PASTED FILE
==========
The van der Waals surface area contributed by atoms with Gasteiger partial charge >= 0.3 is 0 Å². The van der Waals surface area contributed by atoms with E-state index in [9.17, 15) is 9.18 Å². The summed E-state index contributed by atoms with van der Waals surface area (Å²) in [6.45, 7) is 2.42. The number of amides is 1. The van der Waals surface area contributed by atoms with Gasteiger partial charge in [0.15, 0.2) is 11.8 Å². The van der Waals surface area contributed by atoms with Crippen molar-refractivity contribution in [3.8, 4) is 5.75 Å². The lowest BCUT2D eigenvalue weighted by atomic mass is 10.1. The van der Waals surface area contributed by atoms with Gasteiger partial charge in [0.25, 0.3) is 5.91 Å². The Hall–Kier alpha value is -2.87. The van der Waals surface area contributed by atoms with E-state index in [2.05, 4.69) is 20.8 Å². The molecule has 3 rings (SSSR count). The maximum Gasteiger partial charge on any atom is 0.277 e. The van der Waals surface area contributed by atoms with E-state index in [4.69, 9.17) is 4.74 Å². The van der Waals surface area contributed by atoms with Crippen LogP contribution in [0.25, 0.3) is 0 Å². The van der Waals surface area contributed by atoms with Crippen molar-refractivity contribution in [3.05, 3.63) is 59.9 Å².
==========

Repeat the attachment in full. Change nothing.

The van der Waals surface area contributed by atoms with Gasteiger partial charge >= 0.3 is 0 Å². The van der Waals surface area contributed by atoms with E-state index in [9.17, 15) is 9.18 Å². The summed E-state index contributed by atoms with van der Waals surface area (Å²) in [6.45, 7) is 2.42. The number of amides is 1. The van der Waals surface area contributed by atoms with Gasteiger partial charge in [0.15, 0.2) is 11.8 Å². The van der Waals surface area contributed by atoms with Crippen molar-refractivity contribution in [3.8, 4) is 5.75 Å². The lowest BCUT2D eigenvalue weighted by atomic mass is 10.1. The van der Waals surface area contributed by atoms with Gasteiger partial charge in [0.25, 0.3) is 5.91 Å². The Hall–Kier alpha value is -2.87. The van der Waals surface area contributed by atoms with E-state index in [2.05, 4.69) is 20.8 Å². The molecule has 3 rings (SSSR count). The maximum Gasteiger partial charge on any atom is 0.277 e. The van der Waals surface area contributed by atoms with E-state index in [4.69, 9.17) is 4.74 Å². The van der Waals surface area contributed by atoms with Crippen LogP contribution in [0.25, 0.3) is 0 Å². The van der Waals surface area contributed by atoms with Crippen molar-refractivity contribution in [3.05, 3.63) is 59.9 Å².